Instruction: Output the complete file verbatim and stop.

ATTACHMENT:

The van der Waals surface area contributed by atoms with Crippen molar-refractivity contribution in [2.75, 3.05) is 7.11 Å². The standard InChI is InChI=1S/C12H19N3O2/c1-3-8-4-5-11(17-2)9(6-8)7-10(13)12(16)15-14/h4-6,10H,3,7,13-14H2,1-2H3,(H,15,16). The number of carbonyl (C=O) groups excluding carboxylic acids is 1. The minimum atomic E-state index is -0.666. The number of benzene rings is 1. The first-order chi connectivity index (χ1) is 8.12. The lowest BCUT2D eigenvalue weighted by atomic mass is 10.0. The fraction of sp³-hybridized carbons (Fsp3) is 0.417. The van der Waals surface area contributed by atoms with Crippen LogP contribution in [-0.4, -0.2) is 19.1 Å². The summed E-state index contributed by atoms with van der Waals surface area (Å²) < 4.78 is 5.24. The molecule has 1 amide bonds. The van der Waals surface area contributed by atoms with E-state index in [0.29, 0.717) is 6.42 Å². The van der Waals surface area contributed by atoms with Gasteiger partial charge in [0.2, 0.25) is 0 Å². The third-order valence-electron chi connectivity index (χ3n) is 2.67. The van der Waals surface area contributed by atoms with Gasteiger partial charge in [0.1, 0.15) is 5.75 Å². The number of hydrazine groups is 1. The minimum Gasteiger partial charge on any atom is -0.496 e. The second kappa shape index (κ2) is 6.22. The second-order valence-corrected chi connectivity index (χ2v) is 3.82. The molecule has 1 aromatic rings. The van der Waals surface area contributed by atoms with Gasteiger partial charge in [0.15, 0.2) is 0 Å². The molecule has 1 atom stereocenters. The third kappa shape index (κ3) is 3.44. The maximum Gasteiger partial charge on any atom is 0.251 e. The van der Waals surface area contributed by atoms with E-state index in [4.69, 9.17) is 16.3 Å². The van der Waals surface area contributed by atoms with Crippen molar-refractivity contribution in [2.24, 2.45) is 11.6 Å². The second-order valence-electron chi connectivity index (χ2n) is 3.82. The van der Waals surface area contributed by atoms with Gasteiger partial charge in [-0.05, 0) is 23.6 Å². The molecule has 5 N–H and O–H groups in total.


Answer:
The van der Waals surface area contributed by atoms with Crippen molar-refractivity contribution in [2.75, 3.05) is 7.11 Å². The standard InChI is InChI=1S/C12H19N3O2/c1-3-8-4-5-11(17-2)9(6-8)7-10(13)12(16)15-14/h4-6,10H,3,7,13-14H2,1-2H3,(H,15,16). The number of carbonyl (C=O) groups excluding carboxylic acids is 1. The minimum atomic E-state index is -0.666. The number of benzene rings is 1. The first-order chi connectivity index (χ1) is 8.12. The lowest BCUT2D eigenvalue weighted by atomic mass is 10.0. The fraction of sp³-hybridized carbons (Fsp3) is 0.417. The van der Waals surface area contributed by atoms with Crippen LogP contribution in [-0.4, -0.2) is 19.1 Å². The summed E-state index contributed by atoms with van der Waals surface area (Å²) < 4.78 is 5.24. The molecule has 1 amide bonds. The van der Waals surface area contributed by atoms with E-state index in [0.29, 0.717) is 6.42 Å². The van der Waals surface area contributed by atoms with Gasteiger partial charge in [0.2, 0.25) is 0 Å². The third-order valence-electron chi connectivity index (χ3n) is 2.67. The van der Waals surface area contributed by atoms with Gasteiger partial charge in [0.1, 0.15) is 5.75 Å². The number of hydrazine groups is 1. The minimum Gasteiger partial charge on any atom is -0.496 e. The second kappa shape index (κ2) is 6.22. The second-order valence-corrected chi connectivity index (χ2v) is 3.82. The molecule has 1 aromatic rings. The van der Waals surface area contributed by atoms with Gasteiger partial charge in [0.15, 0.2) is 0 Å². The molecule has 1 atom stereocenters. The third kappa shape index (κ3) is 3.44. The maximum Gasteiger partial charge on any atom is 0.251 e. The van der Waals surface area contributed by atoms with E-state index in [4.69, 9.17) is 16.3 Å². The van der Waals surface area contributed by atoms with Crippen molar-refractivity contribution in [2.24, 2.45) is 11.6 Å². The second-order valence-electron chi connectivity index (χ2n) is 3.82. The van der Waals surface area contributed by atoms with Gasteiger partial charge in [-0.05, 0) is 23.6 Å². The molecule has 5 N–H and O–H groups in total.